Interest targeting is kind of similar to topic targeting, but instead of judging the context of websites, interest targeting tracks behaviors of web users. This targeting method can be even more vague than topic targeting.
Best practice advice: Every industry is different, so always test things out and see the performance. Be quick to pause and exclude irrelevant placements once data comes in.
Combining targeting methods
This is where you’ll have a lot of fun and potentially get better results.
You’re not locked into using just one targeting method with the AdWords Display Network. In fact, Alistair Dent over at Search Engine Watch and many others highly recommend never going with just one targeting option, but combining multiple together.
You can target certain placements with the addition of contextual/keyword targeting to tell Google that you only want your ads to show when a visitor is on CNN and reading an article about dog walking.
Or you can target different interests with contextual/keyword targeting as well.
Create multiple ad groups, each with their own targeting specifications, and see how they perform against each other. Once you’ve hit your stride and conversions are coming in, pause the other ad groups that aren’t working, and make variations of the ad group targetings that are working for you, so that you can squeeze more out of your PPC dollars.
Wow! Quite a bit of info huh?
Now that you clearly know why your Display Network strategy has to be different from your Search Network strategy, what do you have to lose? Get started now. Try different targeting combinations, and never forget to offer true value.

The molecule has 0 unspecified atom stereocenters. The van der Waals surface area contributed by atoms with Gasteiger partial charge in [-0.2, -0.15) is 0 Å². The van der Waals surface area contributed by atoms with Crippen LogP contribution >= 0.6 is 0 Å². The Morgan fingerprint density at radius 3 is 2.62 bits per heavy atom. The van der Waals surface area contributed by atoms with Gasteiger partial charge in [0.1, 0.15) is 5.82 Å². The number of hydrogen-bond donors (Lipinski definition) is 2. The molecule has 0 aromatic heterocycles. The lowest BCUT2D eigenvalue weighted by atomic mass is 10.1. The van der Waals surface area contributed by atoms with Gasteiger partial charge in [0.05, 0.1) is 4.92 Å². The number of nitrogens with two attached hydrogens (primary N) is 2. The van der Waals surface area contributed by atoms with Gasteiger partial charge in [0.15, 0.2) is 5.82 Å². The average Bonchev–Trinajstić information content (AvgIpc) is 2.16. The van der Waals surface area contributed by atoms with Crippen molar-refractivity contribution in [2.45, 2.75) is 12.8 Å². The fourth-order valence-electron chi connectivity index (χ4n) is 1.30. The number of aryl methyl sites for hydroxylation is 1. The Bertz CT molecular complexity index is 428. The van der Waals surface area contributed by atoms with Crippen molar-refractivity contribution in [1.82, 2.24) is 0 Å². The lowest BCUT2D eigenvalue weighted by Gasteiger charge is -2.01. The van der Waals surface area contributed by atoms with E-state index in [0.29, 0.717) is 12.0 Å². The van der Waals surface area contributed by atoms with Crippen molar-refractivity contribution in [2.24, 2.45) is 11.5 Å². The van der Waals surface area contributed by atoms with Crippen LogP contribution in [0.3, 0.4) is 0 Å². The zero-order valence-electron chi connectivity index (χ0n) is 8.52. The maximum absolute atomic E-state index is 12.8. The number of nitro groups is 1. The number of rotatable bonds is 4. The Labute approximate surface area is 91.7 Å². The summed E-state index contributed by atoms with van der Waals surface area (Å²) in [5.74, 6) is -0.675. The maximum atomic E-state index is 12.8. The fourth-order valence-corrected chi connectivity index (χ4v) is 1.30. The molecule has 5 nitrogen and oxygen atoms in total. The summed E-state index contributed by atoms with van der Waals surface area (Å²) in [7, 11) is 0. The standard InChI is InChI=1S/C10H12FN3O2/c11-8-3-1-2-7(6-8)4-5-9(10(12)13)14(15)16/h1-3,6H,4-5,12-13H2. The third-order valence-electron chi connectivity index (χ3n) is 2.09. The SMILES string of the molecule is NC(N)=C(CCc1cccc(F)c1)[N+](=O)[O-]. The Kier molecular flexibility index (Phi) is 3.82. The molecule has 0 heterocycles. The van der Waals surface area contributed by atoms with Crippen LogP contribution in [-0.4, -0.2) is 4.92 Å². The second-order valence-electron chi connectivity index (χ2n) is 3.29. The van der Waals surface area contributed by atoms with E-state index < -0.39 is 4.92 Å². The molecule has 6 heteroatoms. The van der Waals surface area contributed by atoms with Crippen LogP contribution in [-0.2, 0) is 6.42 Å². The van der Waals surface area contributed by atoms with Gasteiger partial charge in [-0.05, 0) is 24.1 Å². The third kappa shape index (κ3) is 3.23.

What have you found to be the best driver of conversions on the AdWords Display Network? How different are your strategies compared to the ones we talked about?
The text (or characters) inside a website hyperlink. Anchor text can help inform search engines of a webpage’s subject matter. It’s a fairly simple thing to explain, however, anchor text is a controversial topic in SEO (search engine optimization). Let’s touch on that bit. The Old “Click Here” Lesson Up until very recently, if you typed the words “click here” into Google, one of the top results would be a result for Adobe Acrobat. Why? Because for the past 15-20 years, people have been publishing the anchor text: “Click Here To Download Adobe Acrobat” and making that anchor text a…